Josh live Tweets the No News is Bad News event #2.
The second No News is Bad News event ("Making It Work: Journalism and Our Flying Car Future") was Thursday evening at City Hall. This one focused on what models are working or show promise for online, post-newspaper journalism.
It was encouraging and exciting how many ideas came out of this meeting. There's no "magic bullet" fix for what ails the news biz, but there are many possibilities. And that's a good sign.
Here, in no particular order of importance, are a few thoughts:
- Making connections: Rita Hibbard (formerly of the Seattle P-I, now of InvestigateWest, a new still-forming news site) was talking about part of her group's business model: selling their work to other publications that might not be able to afford an investigative team. And Tracy Record of the West Seattle Blog, who was also on the panel, said: "We'd buy your stories." Bingo! Not only is it great to see these connections being made but it shows how journalists might finance their work, post-newspapers. Boutique sites will shop their product to other sites that would like the content but can't afford to produce it.
- Buried in the statistics: Moderator Cory Bergman (LostRemote and MyBallard) cited statistics from a recent study on newspapers and their popularity among the public. The stat that I found interesting was how people looking for information on new businesses don't turn to newspaper web sites for that info. They look elsewhere (Yellow Pages sites, Google, etc.). So, why should advertisers try to promote new businesses on a newspaper web site? If newspapers want a piece of that money, they need to get connected to their communities. You need to know what your community is interested in and offer that.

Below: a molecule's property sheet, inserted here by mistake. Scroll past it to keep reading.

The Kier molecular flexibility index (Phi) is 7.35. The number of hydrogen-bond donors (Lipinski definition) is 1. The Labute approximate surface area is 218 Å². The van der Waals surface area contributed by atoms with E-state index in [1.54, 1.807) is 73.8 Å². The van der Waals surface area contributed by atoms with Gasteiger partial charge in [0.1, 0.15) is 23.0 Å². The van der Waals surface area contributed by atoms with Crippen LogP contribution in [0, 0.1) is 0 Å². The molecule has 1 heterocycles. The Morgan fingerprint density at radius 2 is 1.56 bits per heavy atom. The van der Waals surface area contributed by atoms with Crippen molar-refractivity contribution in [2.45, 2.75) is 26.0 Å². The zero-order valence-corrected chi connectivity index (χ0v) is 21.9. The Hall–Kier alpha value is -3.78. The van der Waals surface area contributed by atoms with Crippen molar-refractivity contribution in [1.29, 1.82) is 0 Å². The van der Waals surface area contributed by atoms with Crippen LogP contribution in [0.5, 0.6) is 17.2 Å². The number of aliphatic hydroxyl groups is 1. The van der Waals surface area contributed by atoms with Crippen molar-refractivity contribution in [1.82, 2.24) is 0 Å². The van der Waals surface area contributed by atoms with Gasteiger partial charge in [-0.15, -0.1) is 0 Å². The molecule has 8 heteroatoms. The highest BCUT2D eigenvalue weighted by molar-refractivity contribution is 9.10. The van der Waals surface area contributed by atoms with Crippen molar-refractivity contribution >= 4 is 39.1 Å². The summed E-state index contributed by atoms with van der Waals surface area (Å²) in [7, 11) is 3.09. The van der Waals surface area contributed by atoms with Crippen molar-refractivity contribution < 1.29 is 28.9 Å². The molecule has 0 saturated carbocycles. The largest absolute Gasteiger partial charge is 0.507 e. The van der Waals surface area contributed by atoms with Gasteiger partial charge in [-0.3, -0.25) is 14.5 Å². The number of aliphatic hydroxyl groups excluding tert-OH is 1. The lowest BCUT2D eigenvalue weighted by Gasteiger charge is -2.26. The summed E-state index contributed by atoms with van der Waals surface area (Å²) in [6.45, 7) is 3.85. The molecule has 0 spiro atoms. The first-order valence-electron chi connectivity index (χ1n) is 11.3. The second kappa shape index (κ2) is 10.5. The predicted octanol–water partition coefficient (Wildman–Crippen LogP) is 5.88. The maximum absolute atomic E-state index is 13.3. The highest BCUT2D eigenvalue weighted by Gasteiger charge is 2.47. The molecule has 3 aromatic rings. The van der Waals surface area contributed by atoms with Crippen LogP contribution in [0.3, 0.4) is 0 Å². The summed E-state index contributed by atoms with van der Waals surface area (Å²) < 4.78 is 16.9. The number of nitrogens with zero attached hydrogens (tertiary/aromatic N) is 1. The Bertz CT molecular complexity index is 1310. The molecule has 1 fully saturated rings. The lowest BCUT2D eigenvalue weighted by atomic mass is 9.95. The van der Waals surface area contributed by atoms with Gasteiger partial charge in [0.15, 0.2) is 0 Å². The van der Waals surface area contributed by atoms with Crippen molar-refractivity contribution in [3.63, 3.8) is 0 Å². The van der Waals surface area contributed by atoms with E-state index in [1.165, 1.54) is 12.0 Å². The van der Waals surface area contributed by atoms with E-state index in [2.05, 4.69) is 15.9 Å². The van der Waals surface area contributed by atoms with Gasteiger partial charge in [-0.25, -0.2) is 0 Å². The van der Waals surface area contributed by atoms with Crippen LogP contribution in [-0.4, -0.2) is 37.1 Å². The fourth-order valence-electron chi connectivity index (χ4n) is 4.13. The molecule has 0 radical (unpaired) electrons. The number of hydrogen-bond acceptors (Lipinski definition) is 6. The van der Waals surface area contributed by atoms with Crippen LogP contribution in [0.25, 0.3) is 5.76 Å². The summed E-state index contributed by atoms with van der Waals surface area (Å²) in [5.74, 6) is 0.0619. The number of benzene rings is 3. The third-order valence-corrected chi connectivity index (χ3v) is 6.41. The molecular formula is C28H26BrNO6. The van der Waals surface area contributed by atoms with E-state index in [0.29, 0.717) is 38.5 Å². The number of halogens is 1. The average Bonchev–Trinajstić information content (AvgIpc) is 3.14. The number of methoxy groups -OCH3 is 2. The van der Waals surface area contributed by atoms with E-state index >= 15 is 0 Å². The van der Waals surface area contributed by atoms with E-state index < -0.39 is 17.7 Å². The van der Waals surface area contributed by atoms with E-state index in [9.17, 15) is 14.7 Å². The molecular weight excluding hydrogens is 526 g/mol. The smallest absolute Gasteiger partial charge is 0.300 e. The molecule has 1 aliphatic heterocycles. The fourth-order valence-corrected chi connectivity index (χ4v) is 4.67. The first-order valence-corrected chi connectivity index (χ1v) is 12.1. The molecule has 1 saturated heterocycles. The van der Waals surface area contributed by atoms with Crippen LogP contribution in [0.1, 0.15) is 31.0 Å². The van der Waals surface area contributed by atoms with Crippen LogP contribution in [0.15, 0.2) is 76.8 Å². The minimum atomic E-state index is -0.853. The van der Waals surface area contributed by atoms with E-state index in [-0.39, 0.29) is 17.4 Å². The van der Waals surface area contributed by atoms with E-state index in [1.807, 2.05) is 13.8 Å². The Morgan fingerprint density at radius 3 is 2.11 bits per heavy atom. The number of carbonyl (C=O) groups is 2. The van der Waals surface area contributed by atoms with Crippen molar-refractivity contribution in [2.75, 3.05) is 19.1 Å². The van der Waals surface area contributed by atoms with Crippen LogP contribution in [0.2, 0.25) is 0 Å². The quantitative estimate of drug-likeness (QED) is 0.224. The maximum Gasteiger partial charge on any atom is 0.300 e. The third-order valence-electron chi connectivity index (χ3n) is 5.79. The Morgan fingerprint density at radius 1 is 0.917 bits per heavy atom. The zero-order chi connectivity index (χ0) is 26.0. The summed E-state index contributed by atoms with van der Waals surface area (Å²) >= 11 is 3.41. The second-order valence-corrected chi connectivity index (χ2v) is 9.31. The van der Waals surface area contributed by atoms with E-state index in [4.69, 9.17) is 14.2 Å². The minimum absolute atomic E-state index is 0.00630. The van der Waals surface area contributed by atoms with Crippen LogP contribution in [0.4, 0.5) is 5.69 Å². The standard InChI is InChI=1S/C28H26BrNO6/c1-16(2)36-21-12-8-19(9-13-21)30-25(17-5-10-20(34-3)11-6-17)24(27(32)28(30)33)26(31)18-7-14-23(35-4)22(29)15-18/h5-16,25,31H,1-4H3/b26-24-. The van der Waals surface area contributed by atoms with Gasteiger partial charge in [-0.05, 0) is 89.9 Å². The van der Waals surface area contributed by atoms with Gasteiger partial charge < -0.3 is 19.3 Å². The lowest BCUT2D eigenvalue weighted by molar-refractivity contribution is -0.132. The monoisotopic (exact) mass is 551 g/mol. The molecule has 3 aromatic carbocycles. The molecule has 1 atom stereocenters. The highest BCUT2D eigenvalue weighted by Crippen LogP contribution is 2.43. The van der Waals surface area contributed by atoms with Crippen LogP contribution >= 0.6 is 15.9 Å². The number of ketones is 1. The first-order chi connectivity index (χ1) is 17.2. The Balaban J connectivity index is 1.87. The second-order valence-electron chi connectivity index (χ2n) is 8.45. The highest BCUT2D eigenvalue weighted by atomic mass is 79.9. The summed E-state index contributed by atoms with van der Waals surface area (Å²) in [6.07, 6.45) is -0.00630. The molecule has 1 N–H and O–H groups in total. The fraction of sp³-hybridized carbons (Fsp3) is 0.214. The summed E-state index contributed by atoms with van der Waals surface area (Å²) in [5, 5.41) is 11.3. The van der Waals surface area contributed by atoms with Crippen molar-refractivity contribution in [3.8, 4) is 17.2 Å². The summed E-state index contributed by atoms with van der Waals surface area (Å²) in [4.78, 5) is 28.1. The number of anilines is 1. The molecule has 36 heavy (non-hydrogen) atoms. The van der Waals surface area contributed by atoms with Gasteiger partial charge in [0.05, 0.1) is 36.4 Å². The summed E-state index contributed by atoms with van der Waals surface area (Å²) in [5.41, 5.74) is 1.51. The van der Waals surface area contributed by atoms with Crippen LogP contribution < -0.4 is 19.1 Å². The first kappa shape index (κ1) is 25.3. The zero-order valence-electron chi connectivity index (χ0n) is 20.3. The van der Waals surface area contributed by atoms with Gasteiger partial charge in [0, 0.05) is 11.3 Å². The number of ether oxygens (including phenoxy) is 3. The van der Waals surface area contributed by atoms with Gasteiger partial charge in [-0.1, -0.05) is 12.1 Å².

- Old tricks, new medium: Cory and Scott Durham (Instivate, Central District News) talked about things they are doing with advertisers (coupons, etc.) to show them how the community responds to their ads. Scott talked about providing hyper local coverage that wasn't available before. As I told several people, we did hyper-local years ago (and did some of those same things with ads) with the community weeklies I worked for here in Seattle. What's different is that the web is cheaper to publish on, faster and has more room for content. Scott raised a very good point: Hyper-local web sites are providing a place for small businesses to advertise and achieve good results. Many newspapers forgot those small businesses and priced ads out of their reach. The web puts them back in the game. And that's a good thing.